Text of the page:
|Home » Forums » Adhesives » Message||Login|
You are not logged in. Consider these WOODWEB Member advantages:
epoxy vs glue12/26
When it comes to laminating up stock for thickness I have always use 2 part West System Epoxy. As longs as it is mixed and applied correctly you are assured the chemical reaction will bond materials.
Recently a new employee with a extensive back ground has asked why I don't use titebond 3 or other standard wood glues. He says he has used it for years with no problems with delamination. My feeling is that if you use wood glue on a joint over 3" + that the glue will never fully cure? Does anyone have any factual insite into which is the better product to use? Thanks
I think you are dead wrong on this one! Where did you get your information on "cure?" I don't think Titebond cares how for it is to the edge!
I am aware of seeing/making/handling literally thousands of laminations in the last 42 years, and almost none of them were epoxy. Yellow glue (3 types), white glue, plastic resin glue, and urethane glue being the bulk of that work. Epoxy is probably 1% or less.
Epoxy stands out for 2 things: Cost and the fact that it requires a heavy glue line and light clamping. Many use it because they think it is the 'strongest' or 'best' glue there is, but it it all depends upon the application/use. Any major glue, properly applied, will be as strong or stronger than the wood it is bonding.
Your website shows some advanced assembled work, and you would certainly benefit from a review of your glues and where they would best be used. Call in a glue rep (Spectrum Adhesives) and see what they would have to say.
Dave has forgotten more about woodworking than I know, so I'd take his word on it!
I myself have done a fair amount of interior doors and other glue-ups and yellow glue has never failed me. Epoxy on the other hand is messy, time consuming, stinks, and is expensive! I have West System for those special applications....but it gets used sparingly.
So far I think the widest glue-up I've done with yellow glue was for a curved bar roughly 40" or so high and maybe 16' or so in length on both legs.....so plenty over the 3" mark. It's been in use at a restaurant for several years now and hasn't delaminated yet;>)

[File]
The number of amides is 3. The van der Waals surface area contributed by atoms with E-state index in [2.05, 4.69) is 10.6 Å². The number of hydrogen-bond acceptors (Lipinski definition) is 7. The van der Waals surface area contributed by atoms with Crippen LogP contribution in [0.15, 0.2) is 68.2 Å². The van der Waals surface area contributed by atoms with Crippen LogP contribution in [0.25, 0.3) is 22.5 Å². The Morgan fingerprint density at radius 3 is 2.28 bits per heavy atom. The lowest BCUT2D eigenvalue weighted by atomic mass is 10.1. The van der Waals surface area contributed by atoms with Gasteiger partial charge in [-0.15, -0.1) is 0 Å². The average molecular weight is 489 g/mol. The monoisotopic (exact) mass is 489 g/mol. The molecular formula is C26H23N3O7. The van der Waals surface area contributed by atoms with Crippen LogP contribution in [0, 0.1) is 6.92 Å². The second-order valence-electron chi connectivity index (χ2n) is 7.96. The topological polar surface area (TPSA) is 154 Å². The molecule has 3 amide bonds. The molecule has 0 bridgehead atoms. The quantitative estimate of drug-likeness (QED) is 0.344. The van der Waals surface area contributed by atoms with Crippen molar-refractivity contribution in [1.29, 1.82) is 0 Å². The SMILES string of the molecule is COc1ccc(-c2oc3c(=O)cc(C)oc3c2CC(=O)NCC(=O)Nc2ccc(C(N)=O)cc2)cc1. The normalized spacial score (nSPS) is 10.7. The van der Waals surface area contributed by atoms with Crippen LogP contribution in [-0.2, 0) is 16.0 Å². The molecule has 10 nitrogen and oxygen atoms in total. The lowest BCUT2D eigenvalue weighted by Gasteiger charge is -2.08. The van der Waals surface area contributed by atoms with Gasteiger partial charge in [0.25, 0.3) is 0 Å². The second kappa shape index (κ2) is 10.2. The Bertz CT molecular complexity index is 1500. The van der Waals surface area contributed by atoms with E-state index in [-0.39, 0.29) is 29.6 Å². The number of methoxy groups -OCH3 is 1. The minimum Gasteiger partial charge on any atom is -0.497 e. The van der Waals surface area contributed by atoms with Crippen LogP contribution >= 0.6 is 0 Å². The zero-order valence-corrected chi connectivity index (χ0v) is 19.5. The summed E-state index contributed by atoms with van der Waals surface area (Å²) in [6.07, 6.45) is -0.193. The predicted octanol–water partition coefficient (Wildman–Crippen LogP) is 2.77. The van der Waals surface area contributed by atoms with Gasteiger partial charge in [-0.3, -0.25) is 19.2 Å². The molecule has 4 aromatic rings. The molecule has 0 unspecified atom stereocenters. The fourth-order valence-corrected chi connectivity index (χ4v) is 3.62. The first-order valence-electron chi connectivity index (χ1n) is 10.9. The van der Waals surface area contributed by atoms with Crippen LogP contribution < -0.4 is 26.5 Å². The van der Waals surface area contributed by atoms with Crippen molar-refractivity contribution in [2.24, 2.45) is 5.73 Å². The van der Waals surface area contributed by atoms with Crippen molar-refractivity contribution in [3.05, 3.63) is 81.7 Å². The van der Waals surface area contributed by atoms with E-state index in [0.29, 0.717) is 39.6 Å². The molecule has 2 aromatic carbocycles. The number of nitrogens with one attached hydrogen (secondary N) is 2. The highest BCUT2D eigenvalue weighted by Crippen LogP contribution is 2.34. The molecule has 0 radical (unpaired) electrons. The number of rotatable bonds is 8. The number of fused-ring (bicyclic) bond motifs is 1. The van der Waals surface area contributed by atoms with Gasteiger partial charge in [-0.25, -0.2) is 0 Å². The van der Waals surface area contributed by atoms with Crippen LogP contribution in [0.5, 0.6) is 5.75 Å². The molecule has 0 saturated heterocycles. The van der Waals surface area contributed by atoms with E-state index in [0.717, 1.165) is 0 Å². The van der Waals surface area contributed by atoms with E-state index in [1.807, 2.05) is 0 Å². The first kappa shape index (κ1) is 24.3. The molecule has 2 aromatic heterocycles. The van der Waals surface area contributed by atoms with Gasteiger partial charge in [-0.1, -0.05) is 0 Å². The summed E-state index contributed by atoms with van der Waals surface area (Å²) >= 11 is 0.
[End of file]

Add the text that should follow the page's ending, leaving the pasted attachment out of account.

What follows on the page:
Thanks for your reply. I've done test samples in the past where we glue up 8" slabs and let dry for 24 hrs. Then come back and drill a hole with a fostner bit right to the glue line. At 1" off the edge the glue has cured. At 2" off the edge and it has cured, but when you drill a hole in the center of that 8" slab the glue is still wet or maybe tacky is a better word, after 24 hrs. Now this may be where I'm mistaken, but I have alway felt that wood glue needs the presents of oxygen to cure. With the glue cured around the perimeter of the lamination this would prevent the middle from ever being able to cure properly???? Maybe 24 hours in not enough dry time for wood glue for this type of application. Maybe in needs to stay clamped up for 2 days or a week???
I do a lot of mortise and tenon work, and I make the mortises about 3/16" deeper than the tenon for a little forgiveness and excess glue. If everything is tight at the bottom, too much glue will make assembly a hydraulic impossibility. Ask me how I know.....
But, with the glue receptacle in the mortise, I then make a haunch that usually has about 1/16 to 1/8" clearance. If I stand the assembled panel up, sometimes the excess glue will drain out in the first few hours after assembly. So I try to leave the panels flat on the bench to minimize this.
I have cut open mortises that still have some gelled glue in the mortise bottom 2-3 days after assembly, but the joints where the wood is tight to wood are dry and solid. This is what makes the difference - wood to wood in intimate contact (as they say) causes the glue to chemically bond. If there is no pressure, with resulting thin glue line, then there will be no bond.
Epoxy and Resorcinol cure chemically, in spite of oxygen, moisture, etc. Some glues wick the moisture to the wood to 'dry', and some take moisture to cure (Urethane).
Talk to a real glue expert and show them your work and see what he comes up with.
I have some test samples of several glues that are closing in on 10 years out in the weather, and one day soon, I'm going to open them up and see what is good, bad or indifferent. I do have a redwood ball laminated with resorcinol that is about half worn off by weather, but the glue lines are harder than the wood, so they protrude like a Southwestern rock formation.